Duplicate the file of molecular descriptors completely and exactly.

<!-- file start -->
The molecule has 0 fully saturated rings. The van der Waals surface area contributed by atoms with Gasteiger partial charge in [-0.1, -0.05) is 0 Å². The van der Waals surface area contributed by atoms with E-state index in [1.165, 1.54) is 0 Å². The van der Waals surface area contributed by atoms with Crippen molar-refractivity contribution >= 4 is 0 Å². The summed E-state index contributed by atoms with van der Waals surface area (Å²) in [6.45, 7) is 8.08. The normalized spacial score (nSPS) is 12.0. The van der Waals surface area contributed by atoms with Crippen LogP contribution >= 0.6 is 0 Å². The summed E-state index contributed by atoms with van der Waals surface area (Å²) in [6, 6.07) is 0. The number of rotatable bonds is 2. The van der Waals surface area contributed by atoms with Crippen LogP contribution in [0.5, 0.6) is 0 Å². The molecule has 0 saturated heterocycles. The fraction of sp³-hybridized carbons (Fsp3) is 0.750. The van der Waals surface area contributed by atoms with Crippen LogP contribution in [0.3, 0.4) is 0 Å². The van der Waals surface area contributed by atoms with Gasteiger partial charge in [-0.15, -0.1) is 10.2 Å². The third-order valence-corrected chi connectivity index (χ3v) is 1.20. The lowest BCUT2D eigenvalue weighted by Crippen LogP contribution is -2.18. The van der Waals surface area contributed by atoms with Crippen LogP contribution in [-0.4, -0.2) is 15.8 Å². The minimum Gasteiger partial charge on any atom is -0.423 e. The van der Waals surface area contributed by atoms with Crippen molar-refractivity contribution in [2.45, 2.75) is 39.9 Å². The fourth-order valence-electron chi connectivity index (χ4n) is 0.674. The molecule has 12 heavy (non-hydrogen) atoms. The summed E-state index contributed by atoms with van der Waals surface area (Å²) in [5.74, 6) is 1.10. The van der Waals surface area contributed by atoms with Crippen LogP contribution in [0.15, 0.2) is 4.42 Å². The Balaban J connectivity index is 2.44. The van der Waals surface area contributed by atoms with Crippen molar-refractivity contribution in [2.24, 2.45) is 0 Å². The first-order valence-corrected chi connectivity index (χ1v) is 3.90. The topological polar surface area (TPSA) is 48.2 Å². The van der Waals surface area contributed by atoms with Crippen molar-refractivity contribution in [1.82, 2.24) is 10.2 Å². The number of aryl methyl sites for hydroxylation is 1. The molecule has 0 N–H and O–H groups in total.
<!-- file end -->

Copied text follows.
The molecule has 0 fully saturated rings. The van der Waals surface area contributed by atoms with Gasteiger partial charge in [-0.1, -0.05) is 0 Å². The van der Waals surface area contributed by atoms with E-state index in [1.165, 1.54) is 0 Å². The van der Waals surface area contributed by atoms with Crippen molar-refractivity contribution >= 4 is 0 Å². The summed E-state index contributed by atoms with van der Waals surface area (Å²) in [6.45, 7) is 8.08. The normalized spacial score (nSPS) is 12.0. The van der Waals surface area contributed by atoms with Crippen LogP contribution >= 0.6 is 0 Å². The summed E-state index contributed by atoms with van der Waals surface area (Å²) in [6, 6.07) is 0. The number of rotatable bonds is 2. The van der Waals surface area contributed by atoms with Crippen LogP contribution in [0.5, 0.6) is 0 Å². The molecule has 0 saturated heterocycles. The fraction of sp³-hybridized carbons (Fsp3) is 0.750. The van der Waals surface area contributed by atoms with Crippen LogP contribution in [0.3, 0.4) is 0 Å². The van der Waals surface area contributed by atoms with Gasteiger partial charge in [-0.15, -0.1) is 10.2 Å². The third-order valence-corrected chi connectivity index (χ3v) is 1.20. The lowest BCUT2D eigenvalue weighted by Crippen LogP contribution is -2.18. The van der Waals surface area contributed by atoms with Crippen LogP contribution in [-0.4, -0.2) is 15.8 Å². The minimum Gasteiger partial charge on any atom is -0.423 e. The van der Waals surface area contributed by atoms with Crippen molar-refractivity contribution in [2.45, 2.75) is 39.9 Å². The fourth-order valence-electron chi connectivity index (χ4n) is 0.674. The molecule has 12 heavy (non-hydrogen) atoms. The summed E-state index contributed by atoms with van der Waals surface area (Å²) in [5.74, 6) is 1.10. The van der Waals surface area contributed by atoms with Crippen LogP contribution in [0.15, 0.2) is 4.42 Å². The Balaban J connectivity index is 2.44. The van der Waals surface area contributed by atoms with Crippen molar-refractivity contribution in [2.24, 2.45) is 0 Å². The first-order valence-corrected chi connectivity index (χ1v) is 3.90. The topological polar surface area (TPSA) is 48.2 Å². The van der Waals surface area contributed by atoms with Crippen molar-refractivity contribution in [1.82, 2.24) is 10.2 Å². The number of aryl methyl sites for hydroxylation is 1. The molecule has 0 N–H and O–H groups in total.